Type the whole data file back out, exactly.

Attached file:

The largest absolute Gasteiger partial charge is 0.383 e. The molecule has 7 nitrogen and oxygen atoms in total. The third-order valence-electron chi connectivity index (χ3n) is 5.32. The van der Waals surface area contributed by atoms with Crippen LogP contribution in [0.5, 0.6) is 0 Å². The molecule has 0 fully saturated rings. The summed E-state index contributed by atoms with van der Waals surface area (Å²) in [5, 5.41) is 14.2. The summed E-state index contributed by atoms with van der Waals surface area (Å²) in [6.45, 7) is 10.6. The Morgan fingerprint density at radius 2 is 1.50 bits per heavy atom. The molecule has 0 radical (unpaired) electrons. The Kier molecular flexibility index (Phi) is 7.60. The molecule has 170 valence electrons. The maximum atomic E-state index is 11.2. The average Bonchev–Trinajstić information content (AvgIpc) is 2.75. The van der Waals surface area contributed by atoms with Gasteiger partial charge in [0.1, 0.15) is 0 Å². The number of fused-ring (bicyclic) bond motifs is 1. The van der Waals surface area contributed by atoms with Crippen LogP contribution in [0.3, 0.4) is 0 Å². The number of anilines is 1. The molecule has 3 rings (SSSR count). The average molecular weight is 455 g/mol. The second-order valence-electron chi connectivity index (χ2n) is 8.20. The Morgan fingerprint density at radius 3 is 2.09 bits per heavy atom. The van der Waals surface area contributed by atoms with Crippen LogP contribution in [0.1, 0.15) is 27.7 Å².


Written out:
The largest absolute Gasteiger partial charge is 0.383 e. The molecule has 7 nitrogen and oxygen atoms in total. The third-order valence-electron chi connectivity index (χ3n) is 5.32. The van der Waals surface area contributed by atoms with Crippen LogP contribution in [0.5, 0.6) is 0 Å². The molecule has 0 fully saturated rings. The summed E-state index contributed by atoms with van der Waals surface area (Å²) in [5, 5.41) is 14.2. The summed E-state index contributed by atoms with van der Waals surface area (Å²) in [6.45, 7) is 10.6. The Morgan fingerprint density at radius 2 is 1.50 bits per heavy atom. The molecule has 0 radical (unpaired) electrons. The Kier molecular flexibility index (Phi) is 7.60. The molecule has 170 valence electrons. The maximum atomic E-state index is 11.2. The average Bonchev–Trinajstić information content (AvgIpc) is 2.75. The van der Waals surface area contributed by atoms with Gasteiger partial charge in [0.1, 0.15) is 0 Å². The number of fused-ring (bicyclic) bond motifs is 1. The van der Waals surface area contributed by atoms with Crippen LogP contribution in [0.3, 0.4) is 0 Å². The number of anilines is 1. The molecule has 3 rings (SSSR count). The average molecular weight is 455 g/mol. The second-order valence-electron chi connectivity index (χ2n) is 8.20. The Morgan fingerprint density at radius 3 is 2.09 bits per heavy atom. The van der Waals surface area contributed by atoms with Crippen LogP contribution in [0.1, 0.15) is 27.7 Å².